HOTEL EDISON: The Hotel Edison in Sunbury, Pa., stands today as a tribute to Thomas Edison’s presence in the Commonwealth as he constructed generation stations to bring light to the homes of Central Pennsylvania.
War of the currents
Commonwealth served as battleground in development of electricity
By Michael T. Crawford
From the moment Benjamin Franklin flew a kite beneath a stormy sky in 1752, Pennsylvania’s history has been intertwined with the flow of electricity. In the same year he proved lightning was electricity, our founding-father-to-be established the first known cooperative in the United States, the Philadelphia Contributionship for the Insurance of Houses from Loss by Fire. Perhaps, then, it is no surprise that Pennsylvania would host a series of events that would open a new world of possibilities for both electricity and cooperatives.
A little more than a century after Franklin performed his famous experiment, another inventor was born who would leave his mark on electric history. Edward Goodrich Acheson, born in Washington, Pa., dropped out of school at 16, according to the Science History Institute, but frequently conducted his own electrical experiments. One such experiment – a battery of his own invention — landed him a job working for Thomas Edison at the age of 24.
While Acheson was experimenting with lightbulb filaments for Edison, the Wizard of Menlo Park (N.J.) took up residence in Pennsylvania to supervise the construction of a new electrical power station in 1882 to bring direct-current (DC) lighting systems to the town of Shamokin, according to a collection of articles published by the Northumberland County Historical Society.
A year later, the nearby town of Sunbury would not only receive its own power station but become host to the world’s first three-wire electric light system, which allowed current to travel from its source to its destination more efficiently.
“Edison built the Sunbury Central Station in 1883 for experimental and commercial purposes,” the collection reads from an excerpt dated May 17, 1946. “The several central stations which had been built prior to the one at Sunbury were of the two-wire type. … Edison’s experiment had convinced him that a three-wire system would be more practical and economical.”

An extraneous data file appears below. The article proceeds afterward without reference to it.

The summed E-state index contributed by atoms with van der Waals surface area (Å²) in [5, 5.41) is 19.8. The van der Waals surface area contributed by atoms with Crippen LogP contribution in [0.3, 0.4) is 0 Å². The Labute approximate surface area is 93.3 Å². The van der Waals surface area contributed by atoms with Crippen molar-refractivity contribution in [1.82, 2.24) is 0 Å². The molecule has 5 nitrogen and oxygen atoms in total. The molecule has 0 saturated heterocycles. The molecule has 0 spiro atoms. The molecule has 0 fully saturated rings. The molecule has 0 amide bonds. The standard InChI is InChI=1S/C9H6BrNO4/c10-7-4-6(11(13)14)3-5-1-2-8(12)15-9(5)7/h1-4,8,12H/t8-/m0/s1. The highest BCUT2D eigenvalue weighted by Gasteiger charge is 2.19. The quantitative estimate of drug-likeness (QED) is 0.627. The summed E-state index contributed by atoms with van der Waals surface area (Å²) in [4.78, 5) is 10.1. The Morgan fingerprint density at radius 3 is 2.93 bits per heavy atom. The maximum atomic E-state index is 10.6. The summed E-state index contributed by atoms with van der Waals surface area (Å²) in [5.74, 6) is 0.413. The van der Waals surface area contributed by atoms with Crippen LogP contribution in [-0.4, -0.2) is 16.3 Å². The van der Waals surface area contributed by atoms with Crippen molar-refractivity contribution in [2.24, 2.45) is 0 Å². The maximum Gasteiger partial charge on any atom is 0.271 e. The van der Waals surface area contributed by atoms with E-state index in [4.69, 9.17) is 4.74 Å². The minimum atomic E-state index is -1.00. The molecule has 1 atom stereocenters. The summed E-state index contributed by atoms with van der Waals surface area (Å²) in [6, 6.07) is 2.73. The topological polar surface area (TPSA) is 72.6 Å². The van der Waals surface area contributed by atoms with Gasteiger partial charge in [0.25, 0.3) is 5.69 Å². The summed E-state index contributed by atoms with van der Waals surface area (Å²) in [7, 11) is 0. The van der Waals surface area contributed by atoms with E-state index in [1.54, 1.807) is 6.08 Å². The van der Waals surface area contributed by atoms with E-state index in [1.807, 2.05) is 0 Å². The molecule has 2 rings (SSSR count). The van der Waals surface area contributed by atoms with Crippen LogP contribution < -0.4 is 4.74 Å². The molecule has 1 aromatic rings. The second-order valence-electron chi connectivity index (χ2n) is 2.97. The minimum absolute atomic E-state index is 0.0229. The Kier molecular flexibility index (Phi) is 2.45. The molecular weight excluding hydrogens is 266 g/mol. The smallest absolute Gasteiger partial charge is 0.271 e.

Meanwhile, Acheson was preparing to take his experiments to a revolutionary level. In 1884, Acheson left Edison’s employ to begin developing methods to produce artificial diamonds. In the process, he wound up synthesizing silicon carbide, a rare semiconductor that has been used in lightning arrestors and even LEDs, as well as non-electrical applications such as steel production.
DIRECT CURRENT: An engineer operates a dynamo that would generate direct-current electricity for the town of Shamokin, Pa. (Photo courtesy of Thomas Edison National Historical Park)
Northeast of Acheson’s birthplace, Pittsburgh held its own advances that would change the world’s relationship with electricity. In 1885, inventor and businessman George Westinghouse began working with transformers developed in Europe that were able to convert electricity to different voltages through use of an alternating current (AC).
“The reason that AC held sway was because … it’s convertible,” explains Fred Light, power delivery engineer for Allegheny Electric Cooperative, Inc. (Allegheny), the wholesale power provider for 13 electric cooperatives in Pennsylvania and one in New Jersey. “When that current goes into a transformer … it changes the proportion of current to voltage. The higher the current flow, the more losses you tend to have in a given wire. With DC, you don’t have that conversion capability.”